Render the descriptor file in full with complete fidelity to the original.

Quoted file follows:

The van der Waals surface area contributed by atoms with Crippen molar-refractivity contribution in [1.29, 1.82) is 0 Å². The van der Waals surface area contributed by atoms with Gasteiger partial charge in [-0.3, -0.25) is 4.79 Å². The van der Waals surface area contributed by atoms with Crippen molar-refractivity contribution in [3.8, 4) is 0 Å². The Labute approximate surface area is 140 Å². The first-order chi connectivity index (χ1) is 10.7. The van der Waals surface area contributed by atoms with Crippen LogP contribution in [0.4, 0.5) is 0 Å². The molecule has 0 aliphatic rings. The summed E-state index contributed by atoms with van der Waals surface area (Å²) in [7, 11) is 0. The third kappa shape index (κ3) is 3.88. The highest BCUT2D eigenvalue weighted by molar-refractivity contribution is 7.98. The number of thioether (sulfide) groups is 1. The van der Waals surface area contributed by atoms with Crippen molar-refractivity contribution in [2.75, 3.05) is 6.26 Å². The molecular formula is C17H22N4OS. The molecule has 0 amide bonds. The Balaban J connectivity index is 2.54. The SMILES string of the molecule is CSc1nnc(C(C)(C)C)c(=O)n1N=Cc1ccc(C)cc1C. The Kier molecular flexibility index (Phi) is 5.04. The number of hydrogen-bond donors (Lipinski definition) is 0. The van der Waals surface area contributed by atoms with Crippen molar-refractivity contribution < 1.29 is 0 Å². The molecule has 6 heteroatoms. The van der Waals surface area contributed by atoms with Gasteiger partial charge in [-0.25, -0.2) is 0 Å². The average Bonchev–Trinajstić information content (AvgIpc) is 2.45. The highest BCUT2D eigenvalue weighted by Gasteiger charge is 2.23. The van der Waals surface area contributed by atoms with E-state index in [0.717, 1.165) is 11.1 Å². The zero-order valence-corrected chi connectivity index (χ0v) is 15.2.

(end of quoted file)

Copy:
The van der Waals surface area contributed by atoms with Crippen molar-refractivity contribution in [1.29, 1.82) is 0 Å². The van der Waals surface area contributed by atoms with Gasteiger partial charge in [-0.3, -0.25) is 4.79 Å². The van der Waals surface area contributed by atoms with Crippen molar-refractivity contribution in [3.8, 4) is 0 Å². The Labute approximate surface area is 140 Å². The first-order chi connectivity index (χ1) is 10.7. The van der Waals surface area contributed by atoms with Crippen LogP contribution in [0.4, 0.5) is 0 Å². The molecule has 0 aliphatic rings. The summed E-state index contributed by atoms with van der Waals surface area (Å²) in [7, 11) is 0. The third kappa shape index (κ3) is 3.88. The highest BCUT2D eigenvalue weighted by molar-refractivity contribution is 7.98. The number of thioether (sulfide) groups is 1. The van der Waals surface area contributed by atoms with Crippen molar-refractivity contribution in [2.75, 3.05) is 6.26 Å². The molecular formula is C17H22N4OS. The molecule has 0 amide bonds. The Balaban J connectivity index is 2.54. The SMILES string of the molecule is CSc1nnc(C(C)(C)C)c(=O)n1N=Cc1ccc(C)cc1C. The Kier molecular flexibility index (Phi) is 5.04. The number of hydrogen-bond donors (Lipinski definition) is 0. The van der Waals surface area contributed by atoms with Crippen molar-refractivity contribution < 1.29 is 0 Å². The molecule has 6 heteroatoms. The van der Waals surface area contributed by atoms with Gasteiger partial charge in [-0.25, -0.2) is 0 Å². The average Bonchev–Trinajstić information content (AvgIpc) is 2.45. The highest BCUT2D eigenvalue weighted by Gasteiger charge is 2.23. The van der Waals surface area contributed by atoms with E-state index in [0.717, 1.165) is 11.1 Å². The zero-order valence-corrected chi connectivity index (χ0v) is 15.2.